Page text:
The ECOWAS Trade Liberalisation Scheme, allows Nigeria and 14 other countries to export freely to the West African region, but Nigeria’s total exports to the region were worth $154.47 million in 2015, falling from $350.86 million the previous year.



Nigeria’s non-oil export in 2016 was estimated by the International Trade Centre at $3.04 billion.

John Isemede, former director-general of the Nigerian Association of Chambers of Commerce, Industry, Mines and Agriculture (NACCIMA) and international trade expert with UNIDO, said Nigeria’s failure to maximise free trade benefits is based on its poor non-oil export capacity.



Muda Yusuf, director-general of the Lagos Chamber of Commerce and Industry (LCCI) said the major challenges are lack of competitiveness and information.


“Trade is about competition. If you have all the agreements and you are not competitive, you will make no headway,” said Yusuf.



“Many of the industries that are surviving in the country are doing so on the basis of protection. You have to be price and quality competitive and sometimes, there is insufficient information and awareness,” he said.



Nigeria, last week, rejected the Economic Partnership Agreement (EPA) because it will destroy its domestic industries.



“Nigeria has clearly indicated that it is not happy with the EPA. Unless we have the EPA that is favourable to us, unless we have an EPA that will not endanger our businesses, we will not be signing it,” Zainab Ahmed, minister of state for budget and planning, who represented Nigeria’s president Muhammadu Buhari, said at the MAN AGM.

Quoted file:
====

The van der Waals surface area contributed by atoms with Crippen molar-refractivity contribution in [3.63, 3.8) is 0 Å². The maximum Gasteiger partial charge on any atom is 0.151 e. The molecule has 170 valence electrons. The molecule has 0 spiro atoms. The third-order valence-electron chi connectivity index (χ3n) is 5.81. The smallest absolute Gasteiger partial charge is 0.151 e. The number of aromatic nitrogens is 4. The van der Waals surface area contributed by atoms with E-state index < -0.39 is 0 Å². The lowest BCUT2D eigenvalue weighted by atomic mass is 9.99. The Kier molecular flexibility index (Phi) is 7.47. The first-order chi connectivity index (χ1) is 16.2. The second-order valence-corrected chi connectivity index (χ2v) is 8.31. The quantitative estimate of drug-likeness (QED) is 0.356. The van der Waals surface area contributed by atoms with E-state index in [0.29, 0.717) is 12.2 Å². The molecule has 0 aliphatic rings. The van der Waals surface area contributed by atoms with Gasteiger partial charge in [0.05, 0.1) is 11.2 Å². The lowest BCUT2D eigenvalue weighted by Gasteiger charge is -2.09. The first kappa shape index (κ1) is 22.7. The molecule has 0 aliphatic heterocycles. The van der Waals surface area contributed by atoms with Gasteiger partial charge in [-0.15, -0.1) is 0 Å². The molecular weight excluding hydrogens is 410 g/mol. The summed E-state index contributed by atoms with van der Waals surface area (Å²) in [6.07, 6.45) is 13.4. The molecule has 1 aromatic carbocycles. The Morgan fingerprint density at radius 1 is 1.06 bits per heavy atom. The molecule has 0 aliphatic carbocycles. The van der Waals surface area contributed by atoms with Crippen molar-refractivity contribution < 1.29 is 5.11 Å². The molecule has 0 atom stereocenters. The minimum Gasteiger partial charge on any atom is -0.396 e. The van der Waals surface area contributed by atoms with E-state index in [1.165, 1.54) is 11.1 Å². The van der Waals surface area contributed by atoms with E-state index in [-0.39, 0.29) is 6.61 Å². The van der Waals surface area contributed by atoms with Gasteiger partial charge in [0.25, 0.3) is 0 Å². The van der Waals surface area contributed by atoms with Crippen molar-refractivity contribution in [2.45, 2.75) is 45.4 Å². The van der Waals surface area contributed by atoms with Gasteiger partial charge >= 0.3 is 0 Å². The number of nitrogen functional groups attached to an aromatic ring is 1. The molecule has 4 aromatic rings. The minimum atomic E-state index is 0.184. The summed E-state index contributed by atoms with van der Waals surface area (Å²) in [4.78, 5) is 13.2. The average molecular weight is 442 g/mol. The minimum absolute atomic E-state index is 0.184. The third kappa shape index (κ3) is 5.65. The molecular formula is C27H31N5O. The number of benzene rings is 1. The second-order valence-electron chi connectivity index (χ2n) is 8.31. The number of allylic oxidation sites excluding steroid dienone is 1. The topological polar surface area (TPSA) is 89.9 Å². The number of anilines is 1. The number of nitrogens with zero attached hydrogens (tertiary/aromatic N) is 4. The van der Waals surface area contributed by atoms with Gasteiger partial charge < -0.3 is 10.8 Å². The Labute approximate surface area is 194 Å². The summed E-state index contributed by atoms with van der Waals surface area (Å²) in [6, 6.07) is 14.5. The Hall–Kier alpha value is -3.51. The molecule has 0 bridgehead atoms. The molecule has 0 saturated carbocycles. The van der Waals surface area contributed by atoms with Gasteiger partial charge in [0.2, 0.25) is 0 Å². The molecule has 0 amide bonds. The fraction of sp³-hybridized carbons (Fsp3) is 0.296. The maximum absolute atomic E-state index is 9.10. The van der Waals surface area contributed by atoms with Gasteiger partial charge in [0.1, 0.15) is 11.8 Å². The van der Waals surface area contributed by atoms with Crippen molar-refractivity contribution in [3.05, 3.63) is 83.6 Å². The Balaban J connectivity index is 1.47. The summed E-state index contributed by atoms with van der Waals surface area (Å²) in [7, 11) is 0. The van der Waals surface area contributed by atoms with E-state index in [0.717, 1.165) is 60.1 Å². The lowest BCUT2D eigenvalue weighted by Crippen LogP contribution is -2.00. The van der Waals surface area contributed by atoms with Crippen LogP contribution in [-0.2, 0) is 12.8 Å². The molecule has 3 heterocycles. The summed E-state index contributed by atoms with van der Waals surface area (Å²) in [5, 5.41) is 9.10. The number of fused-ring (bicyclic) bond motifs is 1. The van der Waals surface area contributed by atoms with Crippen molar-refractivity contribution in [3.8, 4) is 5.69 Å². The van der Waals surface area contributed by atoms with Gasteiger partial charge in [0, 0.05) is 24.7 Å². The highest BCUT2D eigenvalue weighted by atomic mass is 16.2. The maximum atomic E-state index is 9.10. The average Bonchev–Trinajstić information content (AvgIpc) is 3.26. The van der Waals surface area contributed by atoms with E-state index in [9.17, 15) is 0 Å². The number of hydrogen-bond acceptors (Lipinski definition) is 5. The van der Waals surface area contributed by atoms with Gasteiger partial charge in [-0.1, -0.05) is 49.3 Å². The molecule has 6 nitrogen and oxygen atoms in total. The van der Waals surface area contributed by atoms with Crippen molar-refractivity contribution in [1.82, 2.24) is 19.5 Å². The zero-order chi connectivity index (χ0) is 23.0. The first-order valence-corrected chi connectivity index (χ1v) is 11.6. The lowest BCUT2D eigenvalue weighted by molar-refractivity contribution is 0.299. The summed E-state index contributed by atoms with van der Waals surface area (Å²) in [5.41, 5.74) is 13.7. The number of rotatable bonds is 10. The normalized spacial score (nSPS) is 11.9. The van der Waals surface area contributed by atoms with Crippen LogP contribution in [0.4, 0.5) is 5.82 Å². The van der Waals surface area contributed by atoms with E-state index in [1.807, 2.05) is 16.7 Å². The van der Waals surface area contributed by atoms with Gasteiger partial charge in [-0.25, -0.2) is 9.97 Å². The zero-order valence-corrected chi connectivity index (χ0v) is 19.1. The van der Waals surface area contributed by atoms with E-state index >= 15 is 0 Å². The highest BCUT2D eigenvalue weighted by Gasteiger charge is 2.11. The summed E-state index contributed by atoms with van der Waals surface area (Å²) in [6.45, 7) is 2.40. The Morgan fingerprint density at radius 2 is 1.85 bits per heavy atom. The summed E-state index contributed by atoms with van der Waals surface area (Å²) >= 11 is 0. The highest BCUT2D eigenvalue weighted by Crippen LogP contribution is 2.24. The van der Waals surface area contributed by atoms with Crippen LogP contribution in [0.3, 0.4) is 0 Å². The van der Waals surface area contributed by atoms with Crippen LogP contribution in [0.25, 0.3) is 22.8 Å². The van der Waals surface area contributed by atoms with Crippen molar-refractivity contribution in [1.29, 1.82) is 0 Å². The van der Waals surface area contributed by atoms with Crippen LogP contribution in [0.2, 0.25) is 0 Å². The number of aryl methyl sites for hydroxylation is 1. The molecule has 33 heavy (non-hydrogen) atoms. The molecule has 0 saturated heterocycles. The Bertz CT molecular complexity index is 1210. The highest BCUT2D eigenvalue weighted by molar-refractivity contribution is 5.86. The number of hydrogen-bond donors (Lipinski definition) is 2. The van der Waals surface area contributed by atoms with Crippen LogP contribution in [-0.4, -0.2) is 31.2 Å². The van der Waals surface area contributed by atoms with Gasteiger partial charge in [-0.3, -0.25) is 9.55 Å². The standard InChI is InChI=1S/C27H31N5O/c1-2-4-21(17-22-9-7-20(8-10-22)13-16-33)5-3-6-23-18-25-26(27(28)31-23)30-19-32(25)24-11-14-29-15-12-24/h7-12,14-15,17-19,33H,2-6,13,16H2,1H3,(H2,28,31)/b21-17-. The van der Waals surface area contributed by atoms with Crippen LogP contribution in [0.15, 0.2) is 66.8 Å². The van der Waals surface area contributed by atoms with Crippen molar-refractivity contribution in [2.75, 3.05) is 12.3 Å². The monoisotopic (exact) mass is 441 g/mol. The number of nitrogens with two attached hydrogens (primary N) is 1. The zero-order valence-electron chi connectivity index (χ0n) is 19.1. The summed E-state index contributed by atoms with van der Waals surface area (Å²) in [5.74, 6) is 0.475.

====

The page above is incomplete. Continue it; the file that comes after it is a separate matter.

The EPA is a free trade agreement between the 15 countries of the Economic Community of West African States (ECOWAS) and the Europe, seeking to enable West African countries access the European market and vice versa, without paying tariffs. Europe is committing 6.5 billion euros every five years beginning from 2015 to 2019, including during the 20-year transition period that will end in 2035.



The EU will open its market completely from day one, while West Africa will remove import tariffs partially over a 20-year transition period once the deal is ratified.



Nigeria recently ratified the Trade Facilitation Agreement (TFA) as the 107th member of the World Trade Organisation (WTO) while the Common Free Trade Area (CFTA) could begin in 2018.



“EPAs will put your regional trade and integration at risk. You will find that most of the products that you are producing locally are in fact traded regionally in ECOWAS. If you acquiesce to the EPA and its corollary liberalisation, EU competitiveness will certainly jeopardise you regional trade. EU products are likely to flood your market and displace domestic and regional production,” Benjamin William Mkapa, former president of the United Republic of Tanzania, advised Nigeria.




September 19, 2017 | 1:38 am